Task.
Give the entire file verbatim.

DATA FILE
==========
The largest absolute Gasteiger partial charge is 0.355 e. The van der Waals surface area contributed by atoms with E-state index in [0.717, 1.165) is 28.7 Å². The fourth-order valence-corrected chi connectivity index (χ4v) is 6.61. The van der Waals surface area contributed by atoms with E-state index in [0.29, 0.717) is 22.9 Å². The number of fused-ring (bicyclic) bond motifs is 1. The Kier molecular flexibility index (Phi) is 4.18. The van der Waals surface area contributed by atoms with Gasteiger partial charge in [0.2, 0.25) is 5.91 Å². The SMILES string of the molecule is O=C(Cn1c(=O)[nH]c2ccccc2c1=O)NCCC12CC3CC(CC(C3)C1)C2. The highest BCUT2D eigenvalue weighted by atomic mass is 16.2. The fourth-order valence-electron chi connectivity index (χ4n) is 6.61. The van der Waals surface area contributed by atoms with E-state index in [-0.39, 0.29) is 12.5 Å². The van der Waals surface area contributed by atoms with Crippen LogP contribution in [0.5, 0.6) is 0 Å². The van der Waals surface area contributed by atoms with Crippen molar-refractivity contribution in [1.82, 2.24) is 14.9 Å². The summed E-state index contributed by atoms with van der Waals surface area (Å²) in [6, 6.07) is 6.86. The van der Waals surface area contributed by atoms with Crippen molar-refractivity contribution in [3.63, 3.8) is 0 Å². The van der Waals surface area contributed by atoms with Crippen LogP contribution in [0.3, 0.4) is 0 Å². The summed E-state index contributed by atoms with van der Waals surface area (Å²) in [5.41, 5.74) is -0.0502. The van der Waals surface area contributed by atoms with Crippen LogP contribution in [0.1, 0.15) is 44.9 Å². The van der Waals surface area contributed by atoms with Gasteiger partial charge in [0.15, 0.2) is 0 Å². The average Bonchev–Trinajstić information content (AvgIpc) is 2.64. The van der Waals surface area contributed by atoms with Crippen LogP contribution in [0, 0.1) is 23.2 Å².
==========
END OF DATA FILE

The largest absolute Gasteiger partial charge is 0.355 e. The van der Waals surface area contributed by atoms with E-state index in [0.717, 1.165) is 28.7 Å². The fourth-order valence-corrected chi connectivity index (χ4v) is 6.61. The van der Waals surface area contributed by atoms with E-state index in [0.29, 0.717) is 22.9 Å². The number of fused-ring (bicyclic) bond motifs is 1. The Kier molecular flexibility index (Phi) is 4.18. The van der Waals surface area contributed by atoms with Gasteiger partial charge in [0.2, 0.25) is 5.91 Å². The SMILES string of the molecule is O=C(Cn1c(=O)[nH]c2ccccc2c1=O)NCCC12CC3CC(CC(C3)C1)C2. The highest BCUT2D eigenvalue weighted by atomic mass is 16.2. The fourth-order valence-electron chi connectivity index (χ4n) is 6.61. The van der Waals surface area contributed by atoms with E-state index in [-0.39, 0.29) is 12.5 Å². The van der Waals surface area contributed by atoms with Crippen LogP contribution in [0.5, 0.6) is 0 Å². The van der Waals surface area contributed by atoms with Crippen molar-refractivity contribution in [1.82, 2.24) is 14.9 Å². The summed E-state index contributed by atoms with van der Waals surface area (Å²) in [6, 6.07) is 6.86. The van der Waals surface area contributed by atoms with Crippen molar-refractivity contribution in [3.63, 3.8) is 0 Å². The van der Waals surface area contributed by atoms with Crippen LogP contribution in [0.3, 0.4) is 0 Å². The summed E-state index contributed by atoms with van der Waals surface area (Å²) in [5.41, 5.74) is -0.0502. The van der Waals surface area contributed by atoms with Crippen LogP contribution in [0.1, 0.15) is 44.9 Å². The van der Waals surface area contributed by atoms with Gasteiger partial charge in [0.15, 0.2) is 0 Å². The average Bonchev–Trinajstić information content (AvgIpc) is 2.64. The van der Waals surface area contributed by atoms with Crippen LogP contribution in [0, 0.1) is 23.2 Å².